It goes without saying that I like to express myself. I hear a sarcastic “tell us what you really think” a few times a week, and try to take it as a compliment rather than taking it in the spirit it is given. As the years have gone by and I’ve become less invested in getting my own way all the time, I’ve developed a habit that, like many of my habits, can be a little off-putting. If I’m involved in a discussion or situation in which my voice is the minority, I still say my piece knowing that the outcome of the discussion is probably not going to go my way. I feel better knowing that I haven’t kept my dissent secret from anyone, and I can go on my way ready to live with whatever outcome results. I think there is virtue in sharing what little wisdom I may have to offer, and I think that the conversation is more important than the outcomes.
Last night I had dinner with some friends with whom I can talk about anything, from work to music to vocation to tea, and over the course of our long chat last night the conversation turned to prayer. All three of us have degrees in theology, which sometimes makes it harder to talk about these topics – every comment about prayer has a million theological implications, and we waffle between tossing around terms with ease and being awe-struck and humbled by the act of trying to define that which cannot be defined.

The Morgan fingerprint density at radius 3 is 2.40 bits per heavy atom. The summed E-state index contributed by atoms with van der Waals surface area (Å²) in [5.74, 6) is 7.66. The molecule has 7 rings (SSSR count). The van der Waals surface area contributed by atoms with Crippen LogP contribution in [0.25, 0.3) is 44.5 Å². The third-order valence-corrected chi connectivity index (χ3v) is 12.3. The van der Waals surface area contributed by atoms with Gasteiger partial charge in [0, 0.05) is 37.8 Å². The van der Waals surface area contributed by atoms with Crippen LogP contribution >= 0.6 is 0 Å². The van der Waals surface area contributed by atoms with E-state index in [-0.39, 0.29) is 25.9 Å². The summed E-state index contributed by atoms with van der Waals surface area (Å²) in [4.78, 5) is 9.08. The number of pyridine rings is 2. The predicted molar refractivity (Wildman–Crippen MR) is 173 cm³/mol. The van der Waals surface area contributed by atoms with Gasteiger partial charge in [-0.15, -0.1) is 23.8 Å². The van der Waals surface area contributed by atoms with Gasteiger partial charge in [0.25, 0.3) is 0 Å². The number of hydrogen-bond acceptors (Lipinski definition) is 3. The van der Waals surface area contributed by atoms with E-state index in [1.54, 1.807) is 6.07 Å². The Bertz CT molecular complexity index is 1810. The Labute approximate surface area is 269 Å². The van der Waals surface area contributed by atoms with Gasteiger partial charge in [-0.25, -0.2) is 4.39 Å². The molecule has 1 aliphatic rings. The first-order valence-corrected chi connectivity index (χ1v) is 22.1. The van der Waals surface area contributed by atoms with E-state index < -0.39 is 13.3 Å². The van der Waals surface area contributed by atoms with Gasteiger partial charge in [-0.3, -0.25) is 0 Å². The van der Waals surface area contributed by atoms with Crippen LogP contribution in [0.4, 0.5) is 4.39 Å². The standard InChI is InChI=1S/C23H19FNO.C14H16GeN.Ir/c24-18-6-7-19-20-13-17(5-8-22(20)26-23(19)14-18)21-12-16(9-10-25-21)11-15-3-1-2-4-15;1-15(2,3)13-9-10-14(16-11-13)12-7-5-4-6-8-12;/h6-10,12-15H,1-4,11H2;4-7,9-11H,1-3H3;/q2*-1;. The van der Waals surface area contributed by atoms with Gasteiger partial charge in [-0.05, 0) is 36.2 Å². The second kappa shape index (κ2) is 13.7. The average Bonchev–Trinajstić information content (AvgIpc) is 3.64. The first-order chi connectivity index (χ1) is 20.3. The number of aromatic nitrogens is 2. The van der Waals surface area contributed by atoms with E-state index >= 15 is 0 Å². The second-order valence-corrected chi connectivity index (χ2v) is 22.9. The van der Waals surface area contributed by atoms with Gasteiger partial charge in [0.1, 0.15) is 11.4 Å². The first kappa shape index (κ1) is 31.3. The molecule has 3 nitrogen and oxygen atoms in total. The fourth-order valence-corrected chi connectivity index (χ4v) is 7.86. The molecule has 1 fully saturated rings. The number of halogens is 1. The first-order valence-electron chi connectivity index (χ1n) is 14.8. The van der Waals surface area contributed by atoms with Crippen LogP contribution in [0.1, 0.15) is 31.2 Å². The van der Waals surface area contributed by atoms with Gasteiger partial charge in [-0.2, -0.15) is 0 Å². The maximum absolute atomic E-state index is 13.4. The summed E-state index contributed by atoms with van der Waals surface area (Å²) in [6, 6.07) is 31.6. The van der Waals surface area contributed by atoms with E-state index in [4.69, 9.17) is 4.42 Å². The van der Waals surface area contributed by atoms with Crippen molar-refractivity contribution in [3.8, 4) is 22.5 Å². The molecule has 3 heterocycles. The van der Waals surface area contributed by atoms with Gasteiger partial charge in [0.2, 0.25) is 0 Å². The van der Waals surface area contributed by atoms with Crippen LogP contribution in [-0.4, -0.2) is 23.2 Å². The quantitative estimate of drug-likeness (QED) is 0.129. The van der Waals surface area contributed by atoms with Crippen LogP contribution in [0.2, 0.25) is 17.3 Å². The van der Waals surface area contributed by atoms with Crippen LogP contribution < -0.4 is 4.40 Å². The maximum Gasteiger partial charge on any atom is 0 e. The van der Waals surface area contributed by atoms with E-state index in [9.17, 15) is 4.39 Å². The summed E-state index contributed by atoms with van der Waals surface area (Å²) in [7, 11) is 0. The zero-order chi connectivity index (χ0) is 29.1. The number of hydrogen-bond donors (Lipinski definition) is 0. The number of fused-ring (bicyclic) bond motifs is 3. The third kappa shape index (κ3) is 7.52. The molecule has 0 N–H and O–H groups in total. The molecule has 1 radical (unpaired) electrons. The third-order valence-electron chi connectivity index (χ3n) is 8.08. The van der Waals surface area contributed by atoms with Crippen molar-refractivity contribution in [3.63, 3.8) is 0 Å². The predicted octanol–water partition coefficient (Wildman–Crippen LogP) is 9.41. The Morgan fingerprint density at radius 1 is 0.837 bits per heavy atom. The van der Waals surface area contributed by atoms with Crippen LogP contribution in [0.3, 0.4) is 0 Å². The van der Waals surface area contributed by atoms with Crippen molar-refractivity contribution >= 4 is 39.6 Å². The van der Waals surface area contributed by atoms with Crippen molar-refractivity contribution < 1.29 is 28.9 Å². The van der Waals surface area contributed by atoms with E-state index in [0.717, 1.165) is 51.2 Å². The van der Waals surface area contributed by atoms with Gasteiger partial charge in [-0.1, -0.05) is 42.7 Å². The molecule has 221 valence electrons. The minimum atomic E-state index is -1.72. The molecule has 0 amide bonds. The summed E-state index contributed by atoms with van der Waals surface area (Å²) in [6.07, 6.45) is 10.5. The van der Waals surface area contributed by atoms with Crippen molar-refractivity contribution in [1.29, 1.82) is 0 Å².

We were talking about petitionary prayer, a subject I find particularly difficult for theology-folk to talk about. To the more snobbish among us it seems so juvenile, so lower-stages-of-moral-development. And to the realists among us it seems fairly unproductive: we ask for what we want, and God’s will sweeps forward on its path regardless.
Is the answer then not to offer our needs and wants to God in prayer? I don’t think so. If I believe it is worthwhile to share my wants and ideas with other people, regardless of the outcome, how much more worthwhile is it to share those with God, even if God’s will may not match our dreams and imaginings? Every time we share a piece of who we are, what we want, or what we believe, we deepen the intimacy between us and God. There is value in that, in the honesty needed to share ourselves, and in the communion that can only develop in the shadow of that honesty.